Next, we get a one-page quiz about matters Outer Space. I'm proud to declare I got some of the answers right, proving not only that I am indeed the new Professor Brian Cox but that I'm also at least the intellectual equal of a child.

Next, we get a pin-up of Barbara Bain.

Then we get another prose story about treacherous aliens. This time, they're one-eyed treacherous aliens, so it's a not altogether positive portrayal of the disabled.

Now there's a two-page quiz testing your knowledge of Moonbase Alpha and its staff. I think I've got all the answers right, proving once again that I have intellectual capabilities at least on a par with a child.

Next we get a pin-up of Tony Anholt.

And now we get yet another prose story - this time the Alphans encounter a horny monster called the Beast of Bokassa. Presumably they met it just after seeing off the Beast of Pol Pot. Like the villains in the previous story, the Beast of Bokassa also has only one eye.

After all this verbal story-telling, at last we get another picture strip, as Moonbase Alpha and some aliens find themselves having a fight to see who should get the right to colonise a planet they've just discovered. Needless to say those sneaky aliens can't be trusted but, for once, they at least have a full complement of eyes.

Now we get another Spot the Difference page. I'm proud to say I've spotted several differences, proving once and for all that I have a level of intellectual development at least equal to that of a child.

Next we get a one-page quiz challenging us to decipher an alien message. I'm proud to say I deciphered it, proving that... ...well, you get the picture.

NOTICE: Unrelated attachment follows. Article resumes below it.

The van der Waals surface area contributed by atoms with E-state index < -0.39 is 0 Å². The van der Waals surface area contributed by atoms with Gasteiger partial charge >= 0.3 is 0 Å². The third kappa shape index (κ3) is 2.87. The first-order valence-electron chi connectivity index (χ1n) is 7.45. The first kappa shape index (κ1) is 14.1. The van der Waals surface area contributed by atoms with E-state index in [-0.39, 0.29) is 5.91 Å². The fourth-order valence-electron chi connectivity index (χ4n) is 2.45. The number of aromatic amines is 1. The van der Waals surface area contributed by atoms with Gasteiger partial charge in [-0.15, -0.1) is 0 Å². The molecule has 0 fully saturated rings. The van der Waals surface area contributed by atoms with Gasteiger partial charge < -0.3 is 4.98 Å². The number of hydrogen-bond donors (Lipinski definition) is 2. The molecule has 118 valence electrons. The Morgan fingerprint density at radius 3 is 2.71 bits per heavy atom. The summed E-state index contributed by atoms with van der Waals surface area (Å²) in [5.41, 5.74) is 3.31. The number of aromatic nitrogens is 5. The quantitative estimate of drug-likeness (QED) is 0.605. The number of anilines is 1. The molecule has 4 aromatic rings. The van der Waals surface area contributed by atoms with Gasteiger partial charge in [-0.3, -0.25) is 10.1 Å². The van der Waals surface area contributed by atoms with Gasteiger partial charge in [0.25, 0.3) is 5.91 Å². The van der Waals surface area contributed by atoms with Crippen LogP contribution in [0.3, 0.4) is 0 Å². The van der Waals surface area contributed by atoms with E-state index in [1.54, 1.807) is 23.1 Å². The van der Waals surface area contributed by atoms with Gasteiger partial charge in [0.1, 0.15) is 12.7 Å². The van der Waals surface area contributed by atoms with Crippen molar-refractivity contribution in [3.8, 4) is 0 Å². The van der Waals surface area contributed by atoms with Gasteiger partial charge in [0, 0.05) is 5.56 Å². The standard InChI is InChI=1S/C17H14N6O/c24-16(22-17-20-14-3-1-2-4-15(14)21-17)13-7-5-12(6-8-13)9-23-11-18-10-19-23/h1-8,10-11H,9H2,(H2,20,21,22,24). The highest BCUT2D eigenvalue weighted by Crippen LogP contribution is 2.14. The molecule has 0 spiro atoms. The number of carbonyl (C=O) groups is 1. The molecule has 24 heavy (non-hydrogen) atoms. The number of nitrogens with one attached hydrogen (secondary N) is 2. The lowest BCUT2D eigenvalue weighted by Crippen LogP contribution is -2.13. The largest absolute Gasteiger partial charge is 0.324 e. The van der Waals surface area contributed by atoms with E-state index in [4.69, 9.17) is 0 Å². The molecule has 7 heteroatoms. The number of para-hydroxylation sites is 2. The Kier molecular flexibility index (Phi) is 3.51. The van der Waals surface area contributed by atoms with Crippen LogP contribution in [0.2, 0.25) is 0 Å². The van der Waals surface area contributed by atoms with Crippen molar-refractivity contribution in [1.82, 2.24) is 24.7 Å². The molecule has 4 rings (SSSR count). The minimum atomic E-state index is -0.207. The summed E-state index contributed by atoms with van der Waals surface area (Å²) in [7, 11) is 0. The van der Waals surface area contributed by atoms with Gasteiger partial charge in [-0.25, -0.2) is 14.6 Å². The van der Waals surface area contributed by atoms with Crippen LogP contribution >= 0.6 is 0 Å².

Now there's a couple of pages devoted to stills from the show, which've had humorous captions added to them. It includes this joke; "Where do astronauts leave their space ships?" A great big Steve Does Comics No-Prize goes to the first person to come up with the correct answer as published in the annual.

They always say you should never part on a cross word but the annual does just that by parting with a  crossword. I'd like to boast that I completed it and proved I have at least the intellectual development of a child but the crossword's missing, having for some reason been cut out by me at some point. I of course did this because back then I had the intellectual development of a child.

So there you have it, My bid to become the nation's best-loved space expert - and I didn't even have to show everyone a load of satsumas representing all the stars in the universe to do it. It wasn't an entirely happy journey. I discovered that 99% of aliens can't be trusted and neither can anyone with only one eye. I learned that even the mighty Barry Morse can be replaced, and that nuclear piles might not be as painful as any other kind of piles you might get but they can't half play havoc with your orbital arrangements.


Blaze Morgan said...

Not having the intellectual capacity of a child, I had to turn to an expert in the form of a nine-year old nephew. His seasoned and shrewd opinion of the answer is:

"At parking meteors".

I promise to pass any No-Prizes on to him. When he's old enough.

Steve said...

Congratulations, Blaze, your nephew's won you a Steve Does Comics No-Prize. Please use it wisely. Remember; with great power comes great responsibility.